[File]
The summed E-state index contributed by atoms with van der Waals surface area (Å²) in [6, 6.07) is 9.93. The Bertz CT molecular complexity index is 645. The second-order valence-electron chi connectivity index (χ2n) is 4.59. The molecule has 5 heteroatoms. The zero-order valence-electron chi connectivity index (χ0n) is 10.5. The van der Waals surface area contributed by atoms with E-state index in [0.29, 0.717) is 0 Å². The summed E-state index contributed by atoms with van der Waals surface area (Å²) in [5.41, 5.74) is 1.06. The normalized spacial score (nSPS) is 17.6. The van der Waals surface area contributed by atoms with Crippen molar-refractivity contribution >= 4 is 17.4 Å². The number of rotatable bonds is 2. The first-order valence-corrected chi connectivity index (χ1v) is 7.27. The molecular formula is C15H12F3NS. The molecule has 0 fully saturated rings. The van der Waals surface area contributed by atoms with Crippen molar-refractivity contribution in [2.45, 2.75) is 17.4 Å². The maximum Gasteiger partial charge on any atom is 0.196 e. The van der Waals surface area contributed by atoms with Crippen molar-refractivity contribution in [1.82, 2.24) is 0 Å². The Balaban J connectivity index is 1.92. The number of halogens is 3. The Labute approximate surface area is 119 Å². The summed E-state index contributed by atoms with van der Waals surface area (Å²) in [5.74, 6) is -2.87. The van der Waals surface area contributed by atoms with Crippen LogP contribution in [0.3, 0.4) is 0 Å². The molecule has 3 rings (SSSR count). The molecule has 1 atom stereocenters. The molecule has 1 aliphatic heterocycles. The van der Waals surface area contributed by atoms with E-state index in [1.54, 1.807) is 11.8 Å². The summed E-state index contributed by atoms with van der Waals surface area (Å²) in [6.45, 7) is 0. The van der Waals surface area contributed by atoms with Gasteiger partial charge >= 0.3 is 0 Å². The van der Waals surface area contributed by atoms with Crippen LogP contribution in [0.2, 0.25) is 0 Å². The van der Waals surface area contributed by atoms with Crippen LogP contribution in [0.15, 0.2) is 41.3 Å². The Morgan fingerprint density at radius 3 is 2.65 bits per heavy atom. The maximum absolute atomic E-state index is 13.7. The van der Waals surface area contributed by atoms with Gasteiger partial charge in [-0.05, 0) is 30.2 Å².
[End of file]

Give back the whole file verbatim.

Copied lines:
The summed E-state index contributed by atoms with van der Waals surface area (Å²) in [6, 6.07) is 9.93. The Bertz CT molecular complexity index is 645. The second-order valence-electron chi connectivity index (χ2n) is 4.59. The molecule has 5 heteroatoms. The zero-order valence-electron chi connectivity index (χ0n) is 10.5. The van der Waals surface area contributed by atoms with E-state index in [0.29, 0.717) is 0 Å². The summed E-state index contributed by atoms with van der Waals surface area (Å²) in [5.41, 5.74) is 1.06. The normalized spacial score (nSPS) is 17.6. The van der Waals surface area contributed by atoms with Crippen molar-refractivity contribution >= 4 is 17.4 Å². The number of rotatable bonds is 2. The first-order valence-corrected chi connectivity index (χ1v) is 7.27. The molecular formula is C15H12F3NS. The molecule has 0 fully saturated rings. The van der Waals surface area contributed by atoms with Crippen molar-refractivity contribution in [2.45, 2.75) is 17.4 Å². The maximum Gasteiger partial charge on any atom is 0.196 e. The van der Waals surface area contributed by atoms with Crippen molar-refractivity contribution in [1.82, 2.24) is 0 Å². The Balaban J connectivity index is 1.92. The number of halogens is 3. The Labute approximate surface area is 119 Å². The summed E-state index contributed by atoms with van der Waals surface area (Å²) in [5.74, 6) is -2.87. The van der Waals surface area contributed by atoms with Crippen LogP contribution in [0.3, 0.4) is 0 Å². The molecule has 3 rings (SSSR count). The molecule has 1 atom stereocenters. The molecule has 1 aliphatic heterocycles. The van der Waals surface area contributed by atoms with E-state index in [1.54, 1.807) is 11.8 Å². The summed E-state index contributed by atoms with van der Waals surface area (Å²) in [6.45, 7) is 0. The van der Waals surface area contributed by atoms with Gasteiger partial charge >= 0.3 is 0 Å². The van der Waals surface area contributed by atoms with Crippen LogP contribution in [0.2, 0.25) is 0 Å². The van der Waals surface area contributed by atoms with Crippen LogP contribution in [0.15, 0.2) is 41.3 Å². The Morgan fingerprint density at radius 3 is 2.65 bits per heavy atom. The maximum absolute atomic E-state index is 13.7. The van der Waals surface area contributed by atoms with Gasteiger partial charge in [-0.05, 0) is 30.2 Å².